Some bad news though with the Calais wine is that Benjamin only has about 3 cases left and we will have to wait several months for the next vintage to be ready…but it will be worth the wait, Twisted Peeps.

Sporkable Cabernet Sauvignon

You know the phrase “misery loves company”? Well, I think this post will reflect that because I subjected my Dear Cousin Catherine to 4 questionable Cabernet’s…I could not have stomached this alone…

Here is the usual line up:

Charles Shaw, 12.5% alc, grapes from Napa/Sonoma.

Smell: black cherry, licorice.

Taste: raspberry, gravel

Catherine’s assessment: light bodied, not awful or offensive….but then she sort of trailed off from there…I guess hoping to add something really positive but couldn’t.

Three Wishes, 12.5% alc, grapes from Ripon/Livermore.

Smell: light dirt, plum, raspberry

Taste: light cherry-vanilla, with a citrus bite on the end.

Catherine’s assessment: kind of forgettable…but that’s a good thing.

Winking Owl, 12.5% alc, grapes from Ripon/Livermore.

Smell: funky forest floor.

Taste: cherry vinegar with tannins

Catherine’s assessment: Smell: tomatillo enchiladas Taste: raspberry cough drops

Oak Leaf, 12.5% alc, grapes from Ripon/Livermore.

Smell: wet dog, mud

Taste: red wine vinegar

Catherine’s assessment: Holy Crap! what is that? Is it time to take out the trash?

As the wines started to sit for a while, we noticed that they started changing.

The Charles Shaw was actually kind of pleasant, but we don’t know if that’s because the others were so bad.

Three Wishes started getting a little more dark fruit and rounding out the mouth a little better.

Oak Leaf was getting more metallic and Winking Owl was becoming more candied fruit.

Overall, we thought Charles Shaw was more tolerable and Catherine said, “even though these may be cheap wines, I would decant them”.

In reality, the tasting was a lot of fun. We laughed a lot and ended the evening with a wonderful half bottle of 2004 Stonefly Cabernet Sauvignon I will have to say at first I smelled something funky in it but as the wine opened up, I could finally get what a Cabernet should be: black cherry, anise, cigar box, and mushroom….no vineger!

And for those who are feeling sorry for my Dear Cousin Catherine being subjected to such “interesting” wines…don’t! She is the one who helped me with the Chateau Montelena tasting. Here is the link:

Between the two of us, we have done the “Good the Bad & the Ugly”.

Cheers, Y’all!

4 Sporkable Chardonnays & 1 Pinot Grigio

4 Really Cheap Chardonnays

Hey Twisted Peeps!

I survived another round of really cheap wine and this time it wasn’t so bad….it wasn’t great either, but at least I didn’t feel the need to brush my teeth afterwards.

I had some help from a Chardonnay Pal and we agreed on all counts.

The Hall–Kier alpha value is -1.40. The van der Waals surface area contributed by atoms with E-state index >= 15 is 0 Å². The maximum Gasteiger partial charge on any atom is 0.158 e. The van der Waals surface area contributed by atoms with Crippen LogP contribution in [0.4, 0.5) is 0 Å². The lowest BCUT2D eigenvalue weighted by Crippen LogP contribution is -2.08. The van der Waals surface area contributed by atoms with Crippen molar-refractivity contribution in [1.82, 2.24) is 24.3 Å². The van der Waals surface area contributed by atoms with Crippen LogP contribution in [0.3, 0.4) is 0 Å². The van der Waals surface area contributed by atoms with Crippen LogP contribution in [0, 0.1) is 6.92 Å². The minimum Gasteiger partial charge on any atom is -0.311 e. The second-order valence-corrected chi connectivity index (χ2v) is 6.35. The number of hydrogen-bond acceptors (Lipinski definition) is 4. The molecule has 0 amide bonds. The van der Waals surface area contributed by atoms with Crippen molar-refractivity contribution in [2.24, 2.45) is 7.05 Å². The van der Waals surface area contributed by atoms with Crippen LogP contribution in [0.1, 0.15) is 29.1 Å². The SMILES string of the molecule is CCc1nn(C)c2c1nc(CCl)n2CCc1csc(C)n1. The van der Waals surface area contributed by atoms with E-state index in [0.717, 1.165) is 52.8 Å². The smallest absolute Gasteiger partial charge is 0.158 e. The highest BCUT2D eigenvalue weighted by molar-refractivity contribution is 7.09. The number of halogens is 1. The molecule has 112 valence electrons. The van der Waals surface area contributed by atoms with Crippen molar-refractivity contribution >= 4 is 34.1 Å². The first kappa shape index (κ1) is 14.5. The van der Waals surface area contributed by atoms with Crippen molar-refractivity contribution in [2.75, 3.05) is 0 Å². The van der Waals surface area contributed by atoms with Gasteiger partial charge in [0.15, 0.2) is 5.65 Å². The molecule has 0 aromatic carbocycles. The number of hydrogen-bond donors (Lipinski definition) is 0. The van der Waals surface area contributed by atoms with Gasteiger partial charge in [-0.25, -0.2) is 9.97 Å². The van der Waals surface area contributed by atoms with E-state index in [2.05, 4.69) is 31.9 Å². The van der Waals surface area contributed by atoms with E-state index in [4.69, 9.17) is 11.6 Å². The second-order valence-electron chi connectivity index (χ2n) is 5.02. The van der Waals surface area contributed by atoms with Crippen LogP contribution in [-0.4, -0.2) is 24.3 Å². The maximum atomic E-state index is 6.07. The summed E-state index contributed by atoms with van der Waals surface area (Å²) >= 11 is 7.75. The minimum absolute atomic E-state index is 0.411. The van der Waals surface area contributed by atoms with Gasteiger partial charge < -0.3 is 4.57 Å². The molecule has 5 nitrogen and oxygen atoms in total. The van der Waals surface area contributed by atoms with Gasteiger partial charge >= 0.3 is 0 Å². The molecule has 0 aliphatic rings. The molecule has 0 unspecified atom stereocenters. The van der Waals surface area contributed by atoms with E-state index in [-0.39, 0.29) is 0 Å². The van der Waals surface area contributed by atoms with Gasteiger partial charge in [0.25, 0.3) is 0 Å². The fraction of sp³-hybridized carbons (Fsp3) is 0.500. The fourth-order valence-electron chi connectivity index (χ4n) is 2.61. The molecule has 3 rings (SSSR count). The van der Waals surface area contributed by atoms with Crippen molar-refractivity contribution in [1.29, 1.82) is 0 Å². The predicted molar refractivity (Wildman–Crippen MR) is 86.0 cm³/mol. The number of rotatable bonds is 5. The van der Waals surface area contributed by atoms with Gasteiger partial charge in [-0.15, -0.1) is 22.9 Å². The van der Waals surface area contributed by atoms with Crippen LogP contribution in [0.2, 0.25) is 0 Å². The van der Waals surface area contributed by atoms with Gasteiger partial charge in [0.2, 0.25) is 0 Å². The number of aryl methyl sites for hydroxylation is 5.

So here are the results:

Oak Leaf, 12.5% alc, grapes from Ripon/Livermore.

Smell: apple, light honeysuckle

Taste: pear, ripe apple, honey with a little acidic bite

Charles Shaw, 12.5% alc, grapes from Napa/Sonoma.

Smell: petrol, apple, violets

Taste: vanilla, light butter, apple with a bright acidic bite

Three Wishes, 12.5% alc, grapes from Ripon/Livermore.

Smell: apple, white flowers

Taste: vanilla, pear, apple with a bright acidic bite

Winking Owl, 13% alc, grapes from Ripon/Livermore.

Smell: petrol, dirt with a little citrus

Taste: Granny Smith apple, bitter spice of clove/cinnamon and pith of orange/lemon

The Oak Leaf was softer on the palate than the other 3 and more refreshing but it was kind of forgettable.

Charles Shaw & Three Wishes became similar as the wines warmed up. The Three Wishes was a bit lighter in taste than the Charles Shaw. The overall flavors became vanilla and citrus. My Chardonnay Pal said she really had a hard time telling the difference between the two.

The Winking Owl was just tart and bitter.

After getting through the wines, my tongue felt cloying and I had an after taste of tart citrus flavors.

As an added “bonus” wine, I was asked to try Oak Leaf Pinot Grigio.

A friend of mine texted me and said, “I see you having been drinking cheap wine and I have a bottle of Wal-Mart Pinot Grigio”. I love it when friends want to “help” me 😉

Here is my opinion of the Wal-Mart Oak Leaf Pinot Grigio (12.5% alc, grapes from Napa).

Smell: lemon, gravel, pineapple

Taste: pineapple, lemon, parsley, mineral

At first I really didn’t think it was too bad but as I tasted more of it as it warmed up, I began to get a sweet-tart “lock-jaw” sensation. I don’t drink much Pinot Grigio because this is usually what happens to me. So I had a friend who drinks a lot of this varietal try it.

Her first reaction to smelling it was “sharp” and her description of the taste was “furniture polish” and she asked if it could remove paint because it felt like it removed a layer of her tongue.

I really do want to Thank my friends who shared and guided me through the 2nd part of this 3 part post because I was dreading it. I definitely “get by with a little help from my friends”.

So cheap Cabernet Sauvignon…here I come!